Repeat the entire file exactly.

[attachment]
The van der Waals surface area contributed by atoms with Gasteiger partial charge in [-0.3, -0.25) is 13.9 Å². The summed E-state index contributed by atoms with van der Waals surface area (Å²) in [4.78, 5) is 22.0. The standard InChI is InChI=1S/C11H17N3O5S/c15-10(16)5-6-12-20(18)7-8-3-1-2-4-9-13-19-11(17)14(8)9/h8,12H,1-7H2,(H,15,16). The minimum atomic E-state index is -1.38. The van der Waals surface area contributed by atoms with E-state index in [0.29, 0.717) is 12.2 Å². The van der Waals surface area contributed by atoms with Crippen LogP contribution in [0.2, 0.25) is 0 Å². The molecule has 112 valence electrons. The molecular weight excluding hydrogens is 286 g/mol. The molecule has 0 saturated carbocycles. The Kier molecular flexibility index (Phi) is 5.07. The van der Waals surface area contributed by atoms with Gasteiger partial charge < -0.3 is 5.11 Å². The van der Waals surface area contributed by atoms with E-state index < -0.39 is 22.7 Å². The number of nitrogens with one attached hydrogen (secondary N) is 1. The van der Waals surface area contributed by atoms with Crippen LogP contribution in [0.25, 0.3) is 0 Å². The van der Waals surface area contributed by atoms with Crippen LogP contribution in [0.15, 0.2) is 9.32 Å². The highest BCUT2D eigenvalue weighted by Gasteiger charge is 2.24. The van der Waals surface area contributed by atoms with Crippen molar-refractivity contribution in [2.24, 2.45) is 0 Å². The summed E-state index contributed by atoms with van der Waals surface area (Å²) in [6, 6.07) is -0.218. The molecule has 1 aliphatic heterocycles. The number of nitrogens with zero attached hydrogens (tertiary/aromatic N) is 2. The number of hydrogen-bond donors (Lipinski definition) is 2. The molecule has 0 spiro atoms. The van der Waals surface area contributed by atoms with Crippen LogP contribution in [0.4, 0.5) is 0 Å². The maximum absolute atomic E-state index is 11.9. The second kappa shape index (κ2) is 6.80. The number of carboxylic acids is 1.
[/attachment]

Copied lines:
The van der Waals surface area contributed by atoms with Gasteiger partial charge in [-0.3, -0.25) is 13.9 Å². The summed E-state index contributed by atoms with van der Waals surface area (Å²) in [4.78, 5) is 22.0. The standard InChI is InChI=1S/C11H17N3O5S/c15-10(16)5-6-12-20(18)7-8-3-1-2-4-9-13-19-11(17)14(8)9/h8,12H,1-7H2,(H,15,16). The minimum atomic E-state index is -1.38. The van der Waals surface area contributed by atoms with E-state index in [0.29, 0.717) is 12.2 Å². The van der Waals surface area contributed by atoms with Crippen LogP contribution in [0.2, 0.25) is 0 Å². The molecule has 112 valence electrons. The molecular weight excluding hydrogens is 286 g/mol. The molecule has 0 saturated carbocycles. The Kier molecular flexibility index (Phi) is 5.07. The van der Waals surface area contributed by atoms with Gasteiger partial charge < -0.3 is 5.11 Å². The van der Waals surface area contributed by atoms with E-state index < -0.39 is 22.7 Å². The number of nitrogens with one attached hydrogen (secondary N) is 1. The van der Waals surface area contributed by atoms with Crippen LogP contribution in [0.25, 0.3) is 0 Å². The van der Waals surface area contributed by atoms with Crippen LogP contribution in [0.15, 0.2) is 9.32 Å². The highest BCUT2D eigenvalue weighted by Gasteiger charge is 2.24. The van der Waals surface area contributed by atoms with Crippen molar-refractivity contribution in [2.24, 2.45) is 0 Å². The summed E-state index contributed by atoms with van der Waals surface area (Å²) in [6, 6.07) is -0.218. The molecule has 1 aliphatic heterocycles. The number of nitrogens with zero attached hydrogens (tertiary/aromatic N) is 2. The number of hydrogen-bond donors (Lipinski definition) is 2. The molecule has 0 spiro atoms. The van der Waals surface area contributed by atoms with Crippen LogP contribution in [0.4, 0.5) is 0 Å². The maximum absolute atomic E-state index is 11.9. The second kappa shape index (κ2) is 6.80. The number of carboxylic acids is 1.